Wishing I could go back to the Lake Placid JGP
Dramatically shifting the website’s priorities didn’t make sense from a business perspective. Was something else going on?
Recap of the sequence of events (Nov. 1):Private-equity firms and their hedge-fund brethren have become what Penelope Muse Abernathy, the Knight Chair in Journalism and Digital Media Economics at UNC’s Hussman School of Journalism and Media, calls “the new media barons” of the journalism industry. Over the past few years private equity has gutted the Denver Post, Sports Illustrated, and LA Weekly, in addition to dozens of local newspapers across the country. Many of these publications have become zombie versions of themselves — in no small part because new private-equity ownership tends to have different goals than previous owners. “Their sole responsibility is to their shareholders,” said Abernathy. “As where most journalism organizations feel a dual responsibility to the civic mission as well as their responsibility to make a return to their shareholders.”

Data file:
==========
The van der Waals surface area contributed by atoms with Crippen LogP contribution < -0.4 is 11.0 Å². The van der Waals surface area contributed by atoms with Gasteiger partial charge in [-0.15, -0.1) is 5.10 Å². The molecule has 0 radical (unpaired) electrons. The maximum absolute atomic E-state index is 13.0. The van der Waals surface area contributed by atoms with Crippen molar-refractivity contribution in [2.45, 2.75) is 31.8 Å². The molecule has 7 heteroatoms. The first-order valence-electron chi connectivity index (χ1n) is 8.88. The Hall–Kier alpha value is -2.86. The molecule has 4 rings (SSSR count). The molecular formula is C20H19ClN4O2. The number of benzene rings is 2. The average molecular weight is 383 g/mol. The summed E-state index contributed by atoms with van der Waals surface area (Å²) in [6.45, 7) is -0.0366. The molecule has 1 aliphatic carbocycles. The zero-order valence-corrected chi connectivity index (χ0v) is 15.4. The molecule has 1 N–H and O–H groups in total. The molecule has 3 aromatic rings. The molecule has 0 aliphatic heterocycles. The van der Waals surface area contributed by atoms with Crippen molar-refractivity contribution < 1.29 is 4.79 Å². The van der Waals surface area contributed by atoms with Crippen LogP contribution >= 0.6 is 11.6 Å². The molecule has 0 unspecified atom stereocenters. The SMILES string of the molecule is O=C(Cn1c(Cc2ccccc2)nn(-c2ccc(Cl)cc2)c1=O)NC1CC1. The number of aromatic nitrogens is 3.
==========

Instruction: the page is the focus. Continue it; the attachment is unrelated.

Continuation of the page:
Staffers at the sports and culture website began to leave en masse earlier this week following a directive from executives to "stick to sports." The future of the site is up in the air.
Writers and editors began to quit the site en masse on Wednesday [Oct. 30] and the exodus continued through Friday. The Washington Post reports "around 20 writers and editors" handed in their resignations this week.
The turmoil began Monday, when executives with G/O Media, the parent company of Deadspin and other websites including Gizmodo, The Onion and The Root, sent a directive to the staffers of the sports website to write only on sports and sports-adjacent topics.
That left many writers peeved, because Deadspin had made its mark with its irreverent, and at times piercing commentary on culture, politics and media alongside coverage of the world of athletics.